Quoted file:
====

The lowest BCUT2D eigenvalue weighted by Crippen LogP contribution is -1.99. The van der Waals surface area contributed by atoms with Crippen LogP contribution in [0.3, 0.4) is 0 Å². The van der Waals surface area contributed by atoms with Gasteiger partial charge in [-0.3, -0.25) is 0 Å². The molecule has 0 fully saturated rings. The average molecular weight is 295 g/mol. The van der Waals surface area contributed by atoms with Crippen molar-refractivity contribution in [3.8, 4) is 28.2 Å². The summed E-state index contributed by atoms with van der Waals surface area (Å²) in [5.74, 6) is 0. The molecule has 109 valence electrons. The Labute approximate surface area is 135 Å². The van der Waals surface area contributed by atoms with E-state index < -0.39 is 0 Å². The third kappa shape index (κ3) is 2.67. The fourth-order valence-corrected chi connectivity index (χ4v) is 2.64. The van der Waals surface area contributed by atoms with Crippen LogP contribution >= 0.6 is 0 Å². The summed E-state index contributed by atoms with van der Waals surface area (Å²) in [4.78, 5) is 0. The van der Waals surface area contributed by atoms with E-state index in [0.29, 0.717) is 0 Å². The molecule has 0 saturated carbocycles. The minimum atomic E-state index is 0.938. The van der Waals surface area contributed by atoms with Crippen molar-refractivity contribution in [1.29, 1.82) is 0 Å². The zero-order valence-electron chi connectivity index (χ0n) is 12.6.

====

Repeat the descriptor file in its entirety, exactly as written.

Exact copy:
The lowest BCUT2D eigenvalue weighted by Crippen LogP contribution is -1.99. The van der Waals surface area contributed by atoms with Crippen LogP contribution in [0.3, 0.4) is 0 Å². The van der Waals surface area contributed by atoms with Gasteiger partial charge in [-0.3, -0.25) is 0 Å². The molecule has 0 fully saturated rings. The average molecular weight is 295 g/mol. The van der Waals surface area contributed by atoms with Crippen molar-refractivity contribution in [3.8, 4) is 28.2 Å². The summed E-state index contributed by atoms with van der Waals surface area (Å²) in [5.74, 6) is 0. The molecule has 109 valence electrons. The Labute approximate surface area is 135 Å². The van der Waals surface area contributed by atoms with E-state index < -0.39 is 0 Å². The third kappa shape index (κ3) is 2.67. The fourth-order valence-corrected chi connectivity index (χ4v) is 2.64. The van der Waals surface area contributed by atoms with Crippen LogP contribution >= 0.6 is 0 Å². The summed E-state index contributed by atoms with van der Waals surface area (Å²) in [4.78, 5) is 0. The van der Waals surface area contributed by atoms with E-state index in [0.29, 0.717) is 0 Å². The molecule has 0 saturated carbocycles. The minimum atomic E-state index is 0.938. The van der Waals surface area contributed by atoms with Crippen molar-refractivity contribution in [1.29, 1.82) is 0 Å². The zero-order valence-electron chi connectivity index (χ0n) is 12.6.